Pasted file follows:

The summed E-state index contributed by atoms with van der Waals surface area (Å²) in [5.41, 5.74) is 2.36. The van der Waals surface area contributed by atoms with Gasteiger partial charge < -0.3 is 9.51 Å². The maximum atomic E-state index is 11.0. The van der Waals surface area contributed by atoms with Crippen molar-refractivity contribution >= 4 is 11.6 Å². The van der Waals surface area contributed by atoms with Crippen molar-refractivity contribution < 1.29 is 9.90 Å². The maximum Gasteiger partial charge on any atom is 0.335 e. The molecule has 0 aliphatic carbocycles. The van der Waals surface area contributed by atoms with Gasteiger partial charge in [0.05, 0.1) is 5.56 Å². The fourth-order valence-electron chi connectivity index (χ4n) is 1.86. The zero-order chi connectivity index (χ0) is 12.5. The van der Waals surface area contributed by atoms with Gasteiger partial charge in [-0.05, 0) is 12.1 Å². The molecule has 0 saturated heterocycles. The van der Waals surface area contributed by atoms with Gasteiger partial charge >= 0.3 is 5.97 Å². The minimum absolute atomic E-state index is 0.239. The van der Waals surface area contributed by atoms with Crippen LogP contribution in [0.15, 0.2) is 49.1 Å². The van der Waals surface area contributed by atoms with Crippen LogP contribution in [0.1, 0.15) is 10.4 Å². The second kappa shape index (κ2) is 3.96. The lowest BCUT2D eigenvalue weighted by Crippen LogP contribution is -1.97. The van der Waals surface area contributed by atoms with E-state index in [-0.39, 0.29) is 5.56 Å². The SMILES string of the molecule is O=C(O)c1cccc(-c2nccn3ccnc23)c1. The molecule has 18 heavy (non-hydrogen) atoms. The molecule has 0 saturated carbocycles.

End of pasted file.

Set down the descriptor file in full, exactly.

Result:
The summed E-state index contributed by atoms with van der Waals surface area (Å²) in [5.41, 5.74) is 2.36. The van der Waals surface area contributed by atoms with Gasteiger partial charge < -0.3 is 9.51 Å². The maximum atomic E-state index is 11.0. The van der Waals surface area contributed by atoms with Crippen molar-refractivity contribution >= 4 is 11.6 Å². The van der Waals surface area contributed by atoms with Crippen molar-refractivity contribution < 1.29 is 9.90 Å². The maximum Gasteiger partial charge on any atom is 0.335 e. The molecule has 0 aliphatic carbocycles. The van der Waals surface area contributed by atoms with Gasteiger partial charge in [0.05, 0.1) is 5.56 Å². The fourth-order valence-electron chi connectivity index (χ4n) is 1.86. The zero-order chi connectivity index (χ0) is 12.5. The van der Waals surface area contributed by atoms with Gasteiger partial charge in [-0.05, 0) is 12.1 Å². The molecule has 0 saturated heterocycles. The van der Waals surface area contributed by atoms with Gasteiger partial charge >= 0.3 is 5.97 Å². The minimum absolute atomic E-state index is 0.239. The van der Waals surface area contributed by atoms with Crippen LogP contribution in [0.15, 0.2) is 49.1 Å². The van der Waals surface area contributed by atoms with Crippen LogP contribution in [0.1, 0.15) is 10.4 Å². The second kappa shape index (κ2) is 3.96. The lowest BCUT2D eigenvalue weighted by Crippen LogP contribution is -1.97. The van der Waals surface area contributed by atoms with E-state index in [-0.39, 0.29) is 5.56 Å². The SMILES string of the molecule is O=C(O)c1cccc(-c2nccn3ccnc23)c1. The molecule has 18 heavy (non-hydrogen) atoms. The molecule has 0 saturated carbocycles.